A retrospective study of the combined effects of stimulant and low dose anticonvulsant medication on cognition and function in adults with ADHD

Mr Gabriel Roux (). A retrospective study of the combined effects of stimulant and low dose anticonvulsant medication on cognition and function in adults with ADHD Professional Doctorate, School of Psychology, The University of Queensland.

       
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Author Mr Gabriel Roux
Thesis Title A retrospective study of the combined effects of stimulant and low dose anticonvulsant medication on cognition and function in adults with ADHD
School, Centre or Institute School of Psychology
Institution The University of Queensland
Thesis type Professional Doctorate
Supervisor Dr Ken McFarland
Dr Maggie Bailey
Total pages 124
Total colour pages 3
Total black and white pages 121
Abstract/Summary Attention-deficit hyperactivity disorder (ADHD) is a developmental disorder of childhood that is increasingly diagnosed in adults. Optimal pharmacological treatment for the disorder has not yet been established. Stimulant medication has remained the mainstay of treatment, but recent research suggests that anticonvulsant medication may also be useful in the treatment of ADHD symptoms in adults. The present retrospective study examined the effectiveness of a combined regime of stimulant and low dose anticonvulsant medication for the treatment of ADHD symptoms in an outpatient population of 28 adults. Measures used to assess improvements in symptoms included the Conners’ Adults ADHD Rating Scale(CAARS), the Developmental Eye Movement (DEM) test, and a visual analogue scale (VAS) used to measure the participants self-reported improvements in overall functioning. It was hypothesised that the addition of anticonvulsant medication would lead to improvements in self and observer rated symptoms on the CAARS scale, beyond those observed when stimulant medication was administered alone. Another hypothesis stated that participants would rate themselves as having improved in overall functioning since commencing anticonvulsant medication, and that the degree of improvement would be similar to that experienced when they first commenced stimulant treatment. Finally, there was an expectation that participants’ performance on the DEM test would improve following the introduction of anticonvulsant medication, providing evidence for enhanced cognitive functioning. Results showed that participants rated their symptoms as significantly less severe following the introduction of anticonvulsant medication to their treatment regime. However, the participant’s relatives or significant others did not note a significant change in ADHD symptoms when anticonvulsant medication was used in conjunction with stimulant medication. As expected, participants rated themselves as having improved in overall functioning following the introduction of anticonvulsant medication to their stimulant treatment regime and the level of improvement was comparable to that experienced after they were first treated with stimulant medication. Following the introduction of anticonvulsant medication, the time it took participants to complete the horizontal subtest of the DEM test significantly improved. No significant results were found for the vertical and ratio scores on the DEM test. These findings provide evidence that low dose anticonvulsant medication may be safely used in conjunction with stimulant medication to improve ADHD symptoms in adults. There is also evidence to suggest that the addition of anticonvulsant medication leads to an improvement in perception of overall functioning. Low dose anticonvulsant treatment may improve some cognitive functions,specifically oculomotor eye movements in adults diagnosed with ADHD. The results of this investigation provide preliminary support for the use of anticonvulsant medication in conjunction with stimulant medication for the treatment of ADHD symptoms. However, several methodological limitations restrict the generalisability of the results, and placebo-controlled randomised trials are needed to further investigate the use to anticonvulsant medication in this population.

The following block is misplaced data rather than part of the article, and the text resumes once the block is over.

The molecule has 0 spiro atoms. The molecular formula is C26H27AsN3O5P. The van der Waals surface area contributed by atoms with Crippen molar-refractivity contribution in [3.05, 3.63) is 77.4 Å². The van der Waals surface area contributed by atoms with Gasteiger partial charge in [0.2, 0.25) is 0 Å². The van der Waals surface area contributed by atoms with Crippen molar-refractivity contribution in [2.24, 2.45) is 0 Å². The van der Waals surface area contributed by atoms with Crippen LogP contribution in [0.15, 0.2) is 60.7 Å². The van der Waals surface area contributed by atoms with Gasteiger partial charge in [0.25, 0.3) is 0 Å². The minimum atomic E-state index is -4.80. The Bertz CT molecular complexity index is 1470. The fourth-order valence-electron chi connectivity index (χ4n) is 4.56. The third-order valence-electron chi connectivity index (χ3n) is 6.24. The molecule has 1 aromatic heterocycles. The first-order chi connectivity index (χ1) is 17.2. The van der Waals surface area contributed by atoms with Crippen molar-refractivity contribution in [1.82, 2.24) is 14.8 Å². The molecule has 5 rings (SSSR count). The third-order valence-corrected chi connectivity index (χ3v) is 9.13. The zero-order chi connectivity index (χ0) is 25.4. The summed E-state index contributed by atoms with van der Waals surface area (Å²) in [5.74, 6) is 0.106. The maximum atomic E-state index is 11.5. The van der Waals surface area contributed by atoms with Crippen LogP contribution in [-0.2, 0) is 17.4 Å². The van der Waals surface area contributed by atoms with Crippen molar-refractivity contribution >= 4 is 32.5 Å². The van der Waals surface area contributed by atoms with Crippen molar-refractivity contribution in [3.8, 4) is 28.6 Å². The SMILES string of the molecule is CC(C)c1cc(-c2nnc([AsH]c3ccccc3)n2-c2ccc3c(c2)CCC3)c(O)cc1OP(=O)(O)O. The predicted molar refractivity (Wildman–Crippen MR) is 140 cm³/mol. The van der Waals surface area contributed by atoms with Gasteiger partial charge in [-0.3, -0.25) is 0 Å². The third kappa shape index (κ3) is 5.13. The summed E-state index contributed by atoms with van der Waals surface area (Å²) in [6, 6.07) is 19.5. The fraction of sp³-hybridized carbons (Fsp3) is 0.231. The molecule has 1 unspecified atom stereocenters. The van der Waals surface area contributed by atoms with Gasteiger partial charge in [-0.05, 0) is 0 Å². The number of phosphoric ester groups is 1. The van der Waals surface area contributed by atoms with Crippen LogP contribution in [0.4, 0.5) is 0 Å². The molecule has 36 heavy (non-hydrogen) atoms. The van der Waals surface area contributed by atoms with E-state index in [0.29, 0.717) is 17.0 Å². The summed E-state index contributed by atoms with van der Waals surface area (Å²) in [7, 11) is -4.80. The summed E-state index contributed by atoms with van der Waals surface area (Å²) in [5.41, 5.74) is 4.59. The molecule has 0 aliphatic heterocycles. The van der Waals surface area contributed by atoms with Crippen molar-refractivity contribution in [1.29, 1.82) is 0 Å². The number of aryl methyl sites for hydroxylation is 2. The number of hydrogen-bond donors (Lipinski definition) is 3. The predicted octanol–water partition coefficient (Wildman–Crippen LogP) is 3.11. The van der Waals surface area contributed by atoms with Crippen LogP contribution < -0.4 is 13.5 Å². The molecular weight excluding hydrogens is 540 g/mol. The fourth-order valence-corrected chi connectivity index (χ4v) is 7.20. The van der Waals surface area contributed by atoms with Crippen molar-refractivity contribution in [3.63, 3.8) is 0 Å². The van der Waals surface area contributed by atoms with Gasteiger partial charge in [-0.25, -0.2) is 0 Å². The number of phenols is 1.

Keyword Retrospective study
Stimulant Medication
Anticonvulsant Medication
Cognition
Adults
ADHD
Additional Notes 43, 44, 58 = Colour pages 42, 43, 44, 51, 53, 55, 57, 58, 63 = To be printed landscape

 
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Created: Tue, 31 Mar 2009, 15:21:02 EST by Mr Gabriel Roux